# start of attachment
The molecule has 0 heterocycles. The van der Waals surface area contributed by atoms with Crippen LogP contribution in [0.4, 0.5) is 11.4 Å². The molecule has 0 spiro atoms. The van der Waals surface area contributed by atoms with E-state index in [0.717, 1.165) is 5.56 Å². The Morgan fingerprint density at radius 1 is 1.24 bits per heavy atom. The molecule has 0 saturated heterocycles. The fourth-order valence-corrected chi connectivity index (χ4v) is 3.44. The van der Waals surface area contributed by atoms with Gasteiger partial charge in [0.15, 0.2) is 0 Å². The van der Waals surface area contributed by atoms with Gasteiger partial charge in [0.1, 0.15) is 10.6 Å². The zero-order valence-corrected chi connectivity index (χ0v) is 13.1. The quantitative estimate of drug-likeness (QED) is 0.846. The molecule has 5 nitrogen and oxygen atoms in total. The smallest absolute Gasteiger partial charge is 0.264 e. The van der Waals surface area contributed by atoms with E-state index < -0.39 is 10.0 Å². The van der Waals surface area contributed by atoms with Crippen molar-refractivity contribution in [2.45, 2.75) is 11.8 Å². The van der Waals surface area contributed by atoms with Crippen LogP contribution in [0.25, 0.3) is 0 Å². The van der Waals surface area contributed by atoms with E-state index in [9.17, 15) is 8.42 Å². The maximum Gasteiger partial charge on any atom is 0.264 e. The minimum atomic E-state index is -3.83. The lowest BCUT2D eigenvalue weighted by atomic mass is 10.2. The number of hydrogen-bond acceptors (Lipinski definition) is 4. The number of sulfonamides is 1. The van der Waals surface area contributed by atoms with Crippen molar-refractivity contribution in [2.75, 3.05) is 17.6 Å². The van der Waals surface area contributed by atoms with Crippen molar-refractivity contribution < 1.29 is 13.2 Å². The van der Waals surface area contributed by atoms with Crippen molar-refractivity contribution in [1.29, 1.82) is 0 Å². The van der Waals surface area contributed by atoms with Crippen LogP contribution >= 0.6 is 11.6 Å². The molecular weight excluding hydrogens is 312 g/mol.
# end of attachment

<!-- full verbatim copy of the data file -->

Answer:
The molecule has 0 heterocycles. The van der Waals surface area contributed by atoms with Crippen LogP contribution in [0.4, 0.5) is 11.4 Å². The molecule has 0 spiro atoms. The van der Waals surface area contributed by atoms with E-state index in [0.717, 1.165) is 5.56 Å². The Morgan fingerprint density at radius 1 is 1.24 bits per heavy atom. The molecule has 0 saturated heterocycles. The fourth-order valence-corrected chi connectivity index (χ4v) is 3.44. The van der Waals surface area contributed by atoms with Gasteiger partial charge in [0.15, 0.2) is 0 Å². The van der Waals surface area contributed by atoms with Gasteiger partial charge in [0.1, 0.15) is 10.6 Å². The zero-order valence-corrected chi connectivity index (χ0v) is 13.1. The quantitative estimate of drug-likeness (QED) is 0.846. The molecule has 5 nitrogen and oxygen atoms in total. The smallest absolute Gasteiger partial charge is 0.264 e. The van der Waals surface area contributed by atoms with E-state index < -0.39 is 10.0 Å². The van der Waals surface area contributed by atoms with Crippen molar-refractivity contribution in [2.45, 2.75) is 11.8 Å². The van der Waals surface area contributed by atoms with Crippen LogP contribution in [0.25, 0.3) is 0 Å². The van der Waals surface area contributed by atoms with E-state index in [9.17, 15) is 8.42 Å². The maximum Gasteiger partial charge on any atom is 0.264 e. The minimum atomic E-state index is -3.83. The lowest BCUT2D eigenvalue weighted by atomic mass is 10.2. The number of hydrogen-bond acceptors (Lipinski definition) is 4. The number of sulfonamides is 1. The van der Waals surface area contributed by atoms with Crippen molar-refractivity contribution in [2.75, 3.05) is 17.6 Å². The van der Waals surface area contributed by atoms with Crippen molar-refractivity contribution < 1.29 is 13.2 Å². The van der Waals surface area contributed by atoms with Crippen molar-refractivity contribution in [1.29, 1.82) is 0 Å². The van der Waals surface area contributed by atoms with Crippen LogP contribution >= 0.6 is 11.6 Å². The molecular weight excluding hydrogens is 312 g/mol.